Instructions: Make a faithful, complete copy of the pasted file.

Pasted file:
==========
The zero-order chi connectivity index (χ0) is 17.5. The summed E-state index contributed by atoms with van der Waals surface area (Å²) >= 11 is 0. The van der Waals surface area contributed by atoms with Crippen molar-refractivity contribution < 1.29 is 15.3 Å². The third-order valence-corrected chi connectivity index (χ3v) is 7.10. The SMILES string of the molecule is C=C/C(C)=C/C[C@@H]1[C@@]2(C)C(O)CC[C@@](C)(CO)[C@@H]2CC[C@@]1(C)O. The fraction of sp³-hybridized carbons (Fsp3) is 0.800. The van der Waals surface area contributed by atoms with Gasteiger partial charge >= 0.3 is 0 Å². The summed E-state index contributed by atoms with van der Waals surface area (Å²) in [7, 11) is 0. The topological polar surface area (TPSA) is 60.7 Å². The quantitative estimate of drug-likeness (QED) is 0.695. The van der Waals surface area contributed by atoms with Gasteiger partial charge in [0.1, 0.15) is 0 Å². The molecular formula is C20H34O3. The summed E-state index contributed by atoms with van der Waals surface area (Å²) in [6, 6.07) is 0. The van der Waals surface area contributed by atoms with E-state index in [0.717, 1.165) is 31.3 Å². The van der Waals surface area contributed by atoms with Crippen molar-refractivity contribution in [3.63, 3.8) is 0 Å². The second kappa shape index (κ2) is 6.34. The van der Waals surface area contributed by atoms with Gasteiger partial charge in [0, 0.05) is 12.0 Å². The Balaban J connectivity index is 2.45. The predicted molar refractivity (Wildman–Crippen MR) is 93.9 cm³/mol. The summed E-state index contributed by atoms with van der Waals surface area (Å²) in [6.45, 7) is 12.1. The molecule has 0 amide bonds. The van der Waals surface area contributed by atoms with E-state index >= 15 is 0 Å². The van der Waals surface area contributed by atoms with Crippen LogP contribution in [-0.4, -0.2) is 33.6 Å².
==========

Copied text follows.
The zero-order chi connectivity index (χ0) is 17.5. The summed E-state index contributed by atoms with van der Waals surface area (Å²) >= 11 is 0. The van der Waals surface area contributed by atoms with Crippen molar-refractivity contribution < 1.29 is 15.3 Å². The third-order valence-corrected chi connectivity index (χ3v) is 7.10. The SMILES string of the molecule is C=C/C(C)=C/C[C@@H]1[C@@]2(C)C(O)CC[C@@](C)(CO)[C@@H]2CC[C@@]1(C)O. The fraction of sp³-hybridized carbons (Fsp3) is 0.800. The van der Waals surface area contributed by atoms with Gasteiger partial charge >= 0.3 is 0 Å². The summed E-state index contributed by atoms with van der Waals surface area (Å²) in [7, 11) is 0. The topological polar surface area (TPSA) is 60.7 Å². The quantitative estimate of drug-likeness (QED) is 0.695. The van der Waals surface area contributed by atoms with Gasteiger partial charge in [0.1, 0.15) is 0 Å². The molecular formula is C20H34O3. The summed E-state index contributed by atoms with van der Waals surface area (Å²) in [6, 6.07) is 0. The van der Waals surface area contributed by atoms with E-state index in [0.717, 1.165) is 31.3 Å². The van der Waals surface area contributed by atoms with Crippen molar-refractivity contribution in [3.63, 3.8) is 0 Å². The second kappa shape index (κ2) is 6.34. The van der Waals surface area contributed by atoms with Gasteiger partial charge in [0, 0.05) is 12.0 Å². The Balaban J connectivity index is 2.45. The predicted molar refractivity (Wildman–Crippen MR) is 93.9 cm³/mol. The summed E-state index contributed by atoms with van der Waals surface area (Å²) in [6.45, 7) is 12.1. The molecule has 0 amide bonds. The van der Waals surface area contributed by atoms with E-state index >= 15 is 0 Å². The van der Waals surface area contributed by atoms with Crippen LogP contribution in [-0.4, -0.2) is 33.6 Å².